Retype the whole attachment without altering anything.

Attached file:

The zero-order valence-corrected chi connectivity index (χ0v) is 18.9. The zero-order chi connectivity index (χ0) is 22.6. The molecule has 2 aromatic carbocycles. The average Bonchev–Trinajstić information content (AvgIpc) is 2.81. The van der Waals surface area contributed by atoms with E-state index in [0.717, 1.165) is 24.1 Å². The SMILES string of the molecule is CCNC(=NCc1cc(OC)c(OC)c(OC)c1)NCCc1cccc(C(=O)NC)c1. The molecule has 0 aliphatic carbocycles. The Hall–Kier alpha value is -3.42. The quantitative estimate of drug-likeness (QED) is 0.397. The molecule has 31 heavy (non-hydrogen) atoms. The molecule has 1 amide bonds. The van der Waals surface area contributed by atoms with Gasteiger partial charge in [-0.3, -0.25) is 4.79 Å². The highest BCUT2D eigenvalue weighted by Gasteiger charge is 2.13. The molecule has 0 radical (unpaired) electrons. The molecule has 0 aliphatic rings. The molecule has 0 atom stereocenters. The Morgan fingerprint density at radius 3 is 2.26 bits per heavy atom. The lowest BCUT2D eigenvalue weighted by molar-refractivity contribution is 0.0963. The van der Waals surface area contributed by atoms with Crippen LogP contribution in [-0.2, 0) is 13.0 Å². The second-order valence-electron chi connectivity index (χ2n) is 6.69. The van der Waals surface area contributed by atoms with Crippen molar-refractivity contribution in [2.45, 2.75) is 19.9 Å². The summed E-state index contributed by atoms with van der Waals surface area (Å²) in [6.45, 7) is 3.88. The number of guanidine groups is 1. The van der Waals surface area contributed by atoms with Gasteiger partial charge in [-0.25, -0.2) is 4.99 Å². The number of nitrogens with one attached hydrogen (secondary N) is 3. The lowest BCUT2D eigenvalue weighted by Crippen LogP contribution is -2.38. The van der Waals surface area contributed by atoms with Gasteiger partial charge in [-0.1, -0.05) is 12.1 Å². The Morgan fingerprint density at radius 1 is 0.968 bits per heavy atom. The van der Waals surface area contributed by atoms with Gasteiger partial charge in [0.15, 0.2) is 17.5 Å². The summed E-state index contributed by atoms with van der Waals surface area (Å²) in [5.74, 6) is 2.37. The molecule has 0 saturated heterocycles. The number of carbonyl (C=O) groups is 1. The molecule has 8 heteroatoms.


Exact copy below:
The zero-order valence-corrected chi connectivity index (χ0v) is 18.9. The zero-order chi connectivity index (χ0) is 22.6. The molecule has 2 aromatic carbocycles. The average Bonchev–Trinajstić information content (AvgIpc) is 2.81. The van der Waals surface area contributed by atoms with E-state index in [0.717, 1.165) is 24.1 Å². The SMILES string of the molecule is CCNC(=NCc1cc(OC)c(OC)c(OC)c1)NCCc1cccc(C(=O)NC)c1. The molecule has 0 aliphatic carbocycles. The Hall–Kier alpha value is -3.42. The quantitative estimate of drug-likeness (QED) is 0.397. The molecule has 31 heavy (non-hydrogen) atoms. The molecule has 1 amide bonds. The van der Waals surface area contributed by atoms with Gasteiger partial charge in [-0.3, -0.25) is 4.79 Å². The highest BCUT2D eigenvalue weighted by Gasteiger charge is 2.13. The molecule has 0 radical (unpaired) electrons. The molecule has 0 aliphatic rings. The molecule has 0 atom stereocenters. The Morgan fingerprint density at radius 3 is 2.26 bits per heavy atom. The lowest BCUT2D eigenvalue weighted by molar-refractivity contribution is 0.0963. The van der Waals surface area contributed by atoms with Crippen LogP contribution in [-0.2, 0) is 13.0 Å². The second-order valence-electron chi connectivity index (χ2n) is 6.69. The van der Waals surface area contributed by atoms with Crippen molar-refractivity contribution in [2.45, 2.75) is 19.9 Å². The summed E-state index contributed by atoms with van der Waals surface area (Å²) in [6.45, 7) is 3.88. The number of guanidine groups is 1. The van der Waals surface area contributed by atoms with Gasteiger partial charge in [-0.25, -0.2) is 4.99 Å². The number of nitrogens with one attached hydrogen (secondary N) is 3. The lowest BCUT2D eigenvalue weighted by Crippen LogP contribution is -2.38. The van der Waals surface area contributed by atoms with Gasteiger partial charge in [-0.1, -0.05) is 12.1 Å². The Morgan fingerprint density at radius 1 is 0.968 bits per heavy atom. The van der Waals surface area contributed by atoms with Gasteiger partial charge in [0.15, 0.2) is 17.5 Å². The summed E-state index contributed by atoms with van der Waals surface area (Å²) in [5.74, 6) is 2.37. The molecule has 0 saturated heterocycles. The number of carbonyl (C=O) groups is 1. The molecule has 8 heteroatoms.